No randomized, controlled trials have assessed the benefit of coronary artery bypass grafting (CABG) before noncardiac surgery, but patients with previous CABG have low rates of cardiac complications with noncardiac surgery (44-47). Using the Coronary Artery Surgery Study (CASS) registry data, Eagle and colleagues (47) found that patients who underwent major vascular, abdominal, thoracic, or head and neck surgery after previous CABG had fewer perioperative deaths and myocardial infarctions than patients receiving medical therapy. Based on these data, the ACC/AHA and ACP guidelines do not recommend noninvasive testing for risk stratification in symptom-free patients who have had CABG within 5 years (1, 2).
Coronary artery bypass grafting does not protect an asymptomatic patient from complications of noncardiac surgery. Coronary artery bypass grafting itself confers a risk for death, nonfatal myocardial infarction, stroke, and cognitive dysfunction. Peri-CABG mortality in more than 180 000 Medicare patients (1996 data) was 5.4% (48). The recovery period after CABG causes an obligate delay in planned noncardiac surgery. In two studies of patients with abnormal dipyridamole thallium scans (49, 50), a strategy of coronary angiography and subsequent CABG led to worse outcomes than did noncardiac surgery without preoperative imaging. In short, prophylactic CABG is more likely to harm than benefit most patients undergoing noncardiac surgery. However, if the patient has symptoms or coronary anatomy that mandate CABG independently of planned noncardiac surgery, CABG is indicated.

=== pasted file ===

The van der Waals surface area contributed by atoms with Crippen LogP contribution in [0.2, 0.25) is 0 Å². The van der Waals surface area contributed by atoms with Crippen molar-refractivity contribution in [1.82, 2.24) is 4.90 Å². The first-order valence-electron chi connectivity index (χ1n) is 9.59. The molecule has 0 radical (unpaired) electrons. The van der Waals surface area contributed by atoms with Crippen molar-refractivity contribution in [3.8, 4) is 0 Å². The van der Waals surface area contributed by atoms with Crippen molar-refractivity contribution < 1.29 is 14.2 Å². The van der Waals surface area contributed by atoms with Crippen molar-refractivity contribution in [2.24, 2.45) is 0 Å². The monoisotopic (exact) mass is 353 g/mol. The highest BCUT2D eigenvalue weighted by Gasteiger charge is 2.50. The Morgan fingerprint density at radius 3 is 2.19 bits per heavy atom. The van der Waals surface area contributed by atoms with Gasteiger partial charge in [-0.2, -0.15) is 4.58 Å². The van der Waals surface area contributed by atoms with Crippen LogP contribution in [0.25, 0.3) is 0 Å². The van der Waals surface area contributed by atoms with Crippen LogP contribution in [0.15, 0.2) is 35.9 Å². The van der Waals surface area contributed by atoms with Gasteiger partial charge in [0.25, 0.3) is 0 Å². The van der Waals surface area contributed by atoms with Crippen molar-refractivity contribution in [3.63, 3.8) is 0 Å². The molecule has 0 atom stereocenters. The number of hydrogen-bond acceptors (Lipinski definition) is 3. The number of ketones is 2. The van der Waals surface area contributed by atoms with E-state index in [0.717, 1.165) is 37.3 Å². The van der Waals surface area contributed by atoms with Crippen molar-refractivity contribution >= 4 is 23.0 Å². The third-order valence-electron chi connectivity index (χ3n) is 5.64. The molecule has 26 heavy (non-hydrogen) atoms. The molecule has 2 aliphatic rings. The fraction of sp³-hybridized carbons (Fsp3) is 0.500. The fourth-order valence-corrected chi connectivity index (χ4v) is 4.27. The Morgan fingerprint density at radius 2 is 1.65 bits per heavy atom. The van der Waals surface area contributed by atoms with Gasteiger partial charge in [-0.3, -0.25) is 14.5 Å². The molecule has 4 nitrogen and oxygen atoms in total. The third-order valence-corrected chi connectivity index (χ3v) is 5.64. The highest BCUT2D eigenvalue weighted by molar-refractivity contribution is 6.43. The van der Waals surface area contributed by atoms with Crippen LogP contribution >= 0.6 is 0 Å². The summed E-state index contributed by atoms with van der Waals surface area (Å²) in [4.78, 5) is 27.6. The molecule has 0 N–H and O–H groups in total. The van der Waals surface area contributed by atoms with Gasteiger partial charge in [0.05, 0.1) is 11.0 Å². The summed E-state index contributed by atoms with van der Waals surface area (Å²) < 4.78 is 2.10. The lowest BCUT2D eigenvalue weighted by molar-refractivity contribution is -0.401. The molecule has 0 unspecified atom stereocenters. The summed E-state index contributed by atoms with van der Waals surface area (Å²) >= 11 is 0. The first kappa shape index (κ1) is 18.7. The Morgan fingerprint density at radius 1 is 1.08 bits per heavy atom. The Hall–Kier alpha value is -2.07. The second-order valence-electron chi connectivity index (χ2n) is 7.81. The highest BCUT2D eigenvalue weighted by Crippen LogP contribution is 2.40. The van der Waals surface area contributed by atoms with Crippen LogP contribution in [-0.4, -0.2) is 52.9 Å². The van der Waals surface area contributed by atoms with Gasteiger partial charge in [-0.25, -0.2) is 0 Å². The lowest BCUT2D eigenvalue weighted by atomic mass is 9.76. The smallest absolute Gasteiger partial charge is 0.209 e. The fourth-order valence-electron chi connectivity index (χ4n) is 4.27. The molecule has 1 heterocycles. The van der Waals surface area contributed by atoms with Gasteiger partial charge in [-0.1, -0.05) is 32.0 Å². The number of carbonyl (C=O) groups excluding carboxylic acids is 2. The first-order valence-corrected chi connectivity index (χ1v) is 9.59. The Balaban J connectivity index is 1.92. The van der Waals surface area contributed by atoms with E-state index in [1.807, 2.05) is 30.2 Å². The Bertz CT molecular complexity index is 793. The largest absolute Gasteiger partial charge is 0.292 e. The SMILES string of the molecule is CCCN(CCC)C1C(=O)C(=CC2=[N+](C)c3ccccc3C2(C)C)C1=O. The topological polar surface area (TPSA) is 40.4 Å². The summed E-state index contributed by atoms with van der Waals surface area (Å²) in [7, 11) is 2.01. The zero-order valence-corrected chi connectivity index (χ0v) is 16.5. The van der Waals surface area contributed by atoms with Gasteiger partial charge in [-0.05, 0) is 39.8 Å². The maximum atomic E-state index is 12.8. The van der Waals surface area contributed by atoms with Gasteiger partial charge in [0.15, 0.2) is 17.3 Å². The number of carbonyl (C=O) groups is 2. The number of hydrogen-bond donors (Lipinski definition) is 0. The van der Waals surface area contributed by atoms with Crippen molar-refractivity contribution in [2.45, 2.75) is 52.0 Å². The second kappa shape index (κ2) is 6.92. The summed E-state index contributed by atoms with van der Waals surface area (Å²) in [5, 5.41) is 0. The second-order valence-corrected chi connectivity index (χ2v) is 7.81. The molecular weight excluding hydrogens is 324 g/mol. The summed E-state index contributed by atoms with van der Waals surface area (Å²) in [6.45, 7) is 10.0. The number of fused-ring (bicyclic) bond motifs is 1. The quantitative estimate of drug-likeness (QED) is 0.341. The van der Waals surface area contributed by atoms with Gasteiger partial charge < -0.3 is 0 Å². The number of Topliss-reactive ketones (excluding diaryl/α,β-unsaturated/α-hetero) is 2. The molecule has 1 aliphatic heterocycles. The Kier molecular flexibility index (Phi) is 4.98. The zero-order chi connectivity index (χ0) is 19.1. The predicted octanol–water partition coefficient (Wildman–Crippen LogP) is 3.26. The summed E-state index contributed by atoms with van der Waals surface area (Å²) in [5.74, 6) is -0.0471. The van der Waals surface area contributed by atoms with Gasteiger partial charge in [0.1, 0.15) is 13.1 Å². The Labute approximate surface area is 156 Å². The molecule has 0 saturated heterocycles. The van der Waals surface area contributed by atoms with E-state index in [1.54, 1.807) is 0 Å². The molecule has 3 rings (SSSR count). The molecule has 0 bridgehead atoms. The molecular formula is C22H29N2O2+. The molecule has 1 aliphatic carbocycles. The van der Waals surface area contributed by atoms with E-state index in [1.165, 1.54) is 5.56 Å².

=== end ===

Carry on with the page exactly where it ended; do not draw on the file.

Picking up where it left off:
No randomized, controlled trials have shown that percutaneous coronary intervention is beneficial as prophylactic therapy in patients undergoing noncardiac surgery, and a recent report by Kaluza and colleagues (51) suggests caution in performing noncardiac surgery soon after coronary arterial stenting. Among patients who had noncardiac surgery within 6 weeks of successful stent placement, 20% died, 18% had nonfatal myocardial infarction, and 28% had major bleeding. Percutaneous coronary intervention should be reserved for patients with an acute coronary syndrome or stable angina refractory to medical therapy. If coronary stenting is performed, elective noncardiac surgery should be deferred for 6 weeks or longer.
Since publication of the ACC/AHA and ACP guidelines on risk stratification for noncardiac surgery, two randomized, controlled trials and one large nonrandomized report have shown that β-blocker therapy reduces perioperative cardiac complications. Mangano and colleagues (52) performed a randomized, double-blind, placebo-controlled trial of atenolol in 200 patients with known coronary artery disease or risk factors for atherosclerosis who underwent noncardiac surgery. No perioperative deaths occurred in patients given atenolol, and only one death was reported in patients receiving placebo. However, by 6 months, eight deaths had occurred in patients given placebo and none in patients given atenolol (P < 0.001). This difference was sustained for the 2-year follow-up period.
In Poldermans and colleagues' study (53), 112 patients with one or more clinical risk factors and ischemia by DSE scheduled to undergo abdominal aortic aneurysm repair or infrainguinal arterial reconstruction were randomly assigned to placebo or bisoprolol. The study was terminated early when the investigators noted that bisoprolol markedly reduced perioperative mortality (17% vs. 3.4%; P = 0.02) and myocardial infarction (17% vs. 0%; P < 0.001).